Previous studies have used geographic area monitoring to study cultural differences in environmental sound levels. For example, in a study of noise exposure that aggregated 1.5 × 106 hours of data from ∼500 different test sites in the U.S., Latinx were overrepresented in noisy neighborhoods close to train tracks or airports.12 That study and others like it used sound level meters placed at different neighborhood locations to measure the average environmental noise level for each neighborhood. This geospatial, area monitoring approach, however, has its limitations, leaving it unclear whether group differences in neighborhood environmental noise levels, measured from microphones placed at specific locations, are the result of cultural factors or the socioeconomic pressures that drive where people from different cultures live. Another limitation is that this geographical approach may not be able to differentiate different types of sound sources, to dissociate, for example, speech from background noise. As a result, it is not possible to determine the extent to which noise in the environment affects communication. That is, this methodology is unable to provide estimates of SNRs experienced by the individual while communicating. In summary, geospatial monitoring may be less sensitive to social and cultural dynamics that shape the communication environment than recordings made at the individual level using body-worn sound recorders.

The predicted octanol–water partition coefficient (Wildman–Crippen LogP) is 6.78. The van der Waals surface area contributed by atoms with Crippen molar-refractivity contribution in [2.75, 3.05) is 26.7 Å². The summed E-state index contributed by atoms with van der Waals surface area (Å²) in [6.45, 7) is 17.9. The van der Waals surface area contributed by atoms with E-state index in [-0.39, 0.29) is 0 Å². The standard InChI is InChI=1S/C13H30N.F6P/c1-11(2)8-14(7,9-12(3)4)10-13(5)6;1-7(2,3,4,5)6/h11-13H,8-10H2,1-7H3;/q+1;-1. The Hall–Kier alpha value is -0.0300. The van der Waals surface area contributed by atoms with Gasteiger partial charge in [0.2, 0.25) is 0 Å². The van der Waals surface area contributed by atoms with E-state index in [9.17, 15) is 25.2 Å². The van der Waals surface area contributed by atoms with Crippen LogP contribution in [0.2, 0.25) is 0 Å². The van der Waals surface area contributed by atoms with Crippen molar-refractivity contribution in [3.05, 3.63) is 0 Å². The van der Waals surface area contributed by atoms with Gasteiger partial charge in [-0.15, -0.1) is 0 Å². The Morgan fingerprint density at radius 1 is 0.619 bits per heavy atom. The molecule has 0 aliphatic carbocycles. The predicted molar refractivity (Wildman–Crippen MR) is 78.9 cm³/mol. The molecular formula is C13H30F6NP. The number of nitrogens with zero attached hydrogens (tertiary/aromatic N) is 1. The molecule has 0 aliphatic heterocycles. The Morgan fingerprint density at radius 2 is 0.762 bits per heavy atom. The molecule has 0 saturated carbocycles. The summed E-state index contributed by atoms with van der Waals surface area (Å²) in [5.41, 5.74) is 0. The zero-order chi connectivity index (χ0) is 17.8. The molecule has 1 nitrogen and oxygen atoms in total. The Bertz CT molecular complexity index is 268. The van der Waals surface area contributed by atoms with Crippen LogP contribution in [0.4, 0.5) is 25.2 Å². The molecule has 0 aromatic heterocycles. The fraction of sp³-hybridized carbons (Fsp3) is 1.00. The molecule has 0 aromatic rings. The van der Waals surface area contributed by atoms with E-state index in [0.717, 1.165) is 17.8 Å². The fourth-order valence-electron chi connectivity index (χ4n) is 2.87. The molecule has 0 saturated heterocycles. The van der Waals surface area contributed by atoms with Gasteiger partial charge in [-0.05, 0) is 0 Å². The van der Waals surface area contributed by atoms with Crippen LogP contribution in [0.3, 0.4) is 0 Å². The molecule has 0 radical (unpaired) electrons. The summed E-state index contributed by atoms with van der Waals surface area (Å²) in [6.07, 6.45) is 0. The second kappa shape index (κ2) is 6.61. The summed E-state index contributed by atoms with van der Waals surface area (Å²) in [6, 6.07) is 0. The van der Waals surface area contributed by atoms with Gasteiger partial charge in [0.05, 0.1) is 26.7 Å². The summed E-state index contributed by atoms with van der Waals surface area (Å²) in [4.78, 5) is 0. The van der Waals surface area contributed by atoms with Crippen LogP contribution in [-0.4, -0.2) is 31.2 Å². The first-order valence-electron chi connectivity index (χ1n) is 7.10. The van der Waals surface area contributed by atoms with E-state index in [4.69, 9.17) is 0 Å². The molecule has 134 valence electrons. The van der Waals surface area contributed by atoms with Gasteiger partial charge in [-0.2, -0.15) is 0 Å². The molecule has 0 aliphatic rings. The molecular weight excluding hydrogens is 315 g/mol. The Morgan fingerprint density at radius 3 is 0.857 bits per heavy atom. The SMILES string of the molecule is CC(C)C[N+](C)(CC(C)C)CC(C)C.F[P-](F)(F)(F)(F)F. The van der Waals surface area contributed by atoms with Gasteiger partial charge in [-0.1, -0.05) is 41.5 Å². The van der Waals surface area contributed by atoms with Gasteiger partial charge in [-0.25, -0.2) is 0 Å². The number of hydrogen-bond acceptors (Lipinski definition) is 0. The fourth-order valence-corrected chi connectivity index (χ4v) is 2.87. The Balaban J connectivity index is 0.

These gaps in knowledge motivate the current study, which used personal sound recorders to capture noise levels in the immediate communication environment of the person wearing the device. In this study, we provided wearable sound recorders to two groups of college students living in the U.S. who self-identified as either Latinx or European-American. Participants wore the recorders for two full days during the academic term as they went about their daily routines. Both groups were tested in the same context (the same university campus). We used an algorithm previously developed by C.R.B.-B. to estimate noise levels for the two cultural groups. In addition, we examined whether communication took place under different SNRs for the two groups. We hypothesized a priori that differences in cultural values and interpersonal dynamics would manifest in the personal sound recordings as higher levels of noise and lower SNRs for Latinx students compared to their European-American peers. That is, we expected that our methodology would capture cultural differences in acoustic environments.